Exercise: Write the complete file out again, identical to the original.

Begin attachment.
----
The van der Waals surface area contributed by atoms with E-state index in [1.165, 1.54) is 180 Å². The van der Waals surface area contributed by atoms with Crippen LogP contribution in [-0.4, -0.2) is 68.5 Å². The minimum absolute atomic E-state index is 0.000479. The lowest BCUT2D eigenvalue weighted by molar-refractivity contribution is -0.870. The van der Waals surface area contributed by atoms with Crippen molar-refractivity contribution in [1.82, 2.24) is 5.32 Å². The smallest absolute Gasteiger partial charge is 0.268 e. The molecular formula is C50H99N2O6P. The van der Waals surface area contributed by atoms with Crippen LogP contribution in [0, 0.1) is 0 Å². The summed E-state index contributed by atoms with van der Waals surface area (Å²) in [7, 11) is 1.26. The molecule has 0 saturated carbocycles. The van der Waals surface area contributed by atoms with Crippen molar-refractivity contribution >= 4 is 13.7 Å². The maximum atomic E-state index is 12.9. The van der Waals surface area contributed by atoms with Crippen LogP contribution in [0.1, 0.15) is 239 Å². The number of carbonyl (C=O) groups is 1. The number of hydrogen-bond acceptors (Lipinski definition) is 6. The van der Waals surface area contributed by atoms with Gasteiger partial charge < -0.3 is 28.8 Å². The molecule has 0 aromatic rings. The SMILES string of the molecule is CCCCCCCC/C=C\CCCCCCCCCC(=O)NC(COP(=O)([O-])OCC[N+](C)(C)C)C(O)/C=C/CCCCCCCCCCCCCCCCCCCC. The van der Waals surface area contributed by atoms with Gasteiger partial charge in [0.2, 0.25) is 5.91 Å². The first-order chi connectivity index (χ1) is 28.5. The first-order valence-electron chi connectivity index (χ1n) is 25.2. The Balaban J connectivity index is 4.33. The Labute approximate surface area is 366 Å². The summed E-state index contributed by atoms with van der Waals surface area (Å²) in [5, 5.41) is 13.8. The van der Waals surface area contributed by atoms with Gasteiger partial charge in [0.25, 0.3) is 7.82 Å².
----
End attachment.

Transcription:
The van der Waals surface area contributed by atoms with E-state index in [1.165, 1.54) is 180 Å². The van der Waals surface area contributed by atoms with Crippen LogP contribution in [-0.4, -0.2) is 68.5 Å². The minimum absolute atomic E-state index is 0.000479. The lowest BCUT2D eigenvalue weighted by molar-refractivity contribution is -0.870. The van der Waals surface area contributed by atoms with Crippen molar-refractivity contribution in [1.82, 2.24) is 5.32 Å². The smallest absolute Gasteiger partial charge is 0.268 e. The molecular formula is C50H99N2O6P. The van der Waals surface area contributed by atoms with Crippen LogP contribution in [0, 0.1) is 0 Å². The summed E-state index contributed by atoms with van der Waals surface area (Å²) in [7, 11) is 1.26. The molecule has 0 saturated carbocycles. The van der Waals surface area contributed by atoms with Crippen molar-refractivity contribution >= 4 is 13.7 Å². The maximum atomic E-state index is 12.9. The van der Waals surface area contributed by atoms with Crippen LogP contribution in [0.1, 0.15) is 239 Å². The number of carbonyl (C=O) groups is 1. The number of hydrogen-bond acceptors (Lipinski definition) is 6. The van der Waals surface area contributed by atoms with Gasteiger partial charge < -0.3 is 28.8 Å². The molecule has 0 aromatic rings. The SMILES string of the molecule is CCCCCCCC/C=C\CCCCCCCCCC(=O)NC(COP(=O)([O-])OCC[N+](C)(C)C)C(O)/C=C/CCCCCCCCCCCCCCCCCCCC. The van der Waals surface area contributed by atoms with Gasteiger partial charge in [0.2, 0.25) is 5.91 Å². The first-order chi connectivity index (χ1) is 28.5. The first-order valence-electron chi connectivity index (χ1n) is 25.2. The Balaban J connectivity index is 4.33. The Labute approximate surface area is 366 Å². The summed E-state index contributed by atoms with van der Waals surface area (Å²) in [5, 5.41) is 13.8. The van der Waals surface area contributed by atoms with Gasteiger partial charge in [0.25, 0.3) is 7.82 Å².